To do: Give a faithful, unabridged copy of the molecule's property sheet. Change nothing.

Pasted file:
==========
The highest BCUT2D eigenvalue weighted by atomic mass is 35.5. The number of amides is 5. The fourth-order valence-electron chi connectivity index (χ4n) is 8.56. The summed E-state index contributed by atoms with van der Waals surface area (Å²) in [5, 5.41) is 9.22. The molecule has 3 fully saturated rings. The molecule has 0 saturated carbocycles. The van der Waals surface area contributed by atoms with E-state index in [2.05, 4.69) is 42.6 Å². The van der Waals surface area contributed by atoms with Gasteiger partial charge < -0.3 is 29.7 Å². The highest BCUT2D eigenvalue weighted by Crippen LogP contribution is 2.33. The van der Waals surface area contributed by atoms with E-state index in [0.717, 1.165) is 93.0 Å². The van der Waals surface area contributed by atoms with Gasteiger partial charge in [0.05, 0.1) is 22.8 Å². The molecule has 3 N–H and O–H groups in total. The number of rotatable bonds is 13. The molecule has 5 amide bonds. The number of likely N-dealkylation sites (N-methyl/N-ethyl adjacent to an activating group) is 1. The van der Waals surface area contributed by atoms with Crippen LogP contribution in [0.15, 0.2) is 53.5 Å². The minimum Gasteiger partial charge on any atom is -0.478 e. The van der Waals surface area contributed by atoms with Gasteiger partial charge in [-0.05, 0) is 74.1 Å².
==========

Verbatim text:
The highest BCUT2D eigenvalue weighted by atomic mass is 35.5. The number of amides is 5. The fourth-order valence-electron chi connectivity index (χ4n) is 8.56. The summed E-state index contributed by atoms with van der Waals surface area (Å²) in [5, 5.41) is 9.22. The molecule has 3 fully saturated rings. The molecule has 0 saturated carbocycles. The van der Waals surface area contributed by atoms with E-state index in [2.05, 4.69) is 42.6 Å². The van der Waals surface area contributed by atoms with Gasteiger partial charge < -0.3 is 29.7 Å². The highest BCUT2D eigenvalue weighted by Crippen LogP contribution is 2.33. The van der Waals surface area contributed by atoms with E-state index in [0.717, 1.165) is 93.0 Å². The van der Waals surface area contributed by atoms with Gasteiger partial charge in [0.05, 0.1) is 22.8 Å². The molecule has 3 N–H and O–H groups in total. The number of rotatable bonds is 13. The molecule has 5 amide bonds. The number of likely N-dealkylation sites (N-methyl/N-ethyl adjacent to an activating group) is 1. The van der Waals surface area contributed by atoms with Crippen LogP contribution in [0.15, 0.2) is 53.5 Å². The minimum Gasteiger partial charge on any atom is -0.478 e. The van der Waals surface area contributed by atoms with Gasteiger partial charge in [-0.05, 0) is 74.1 Å².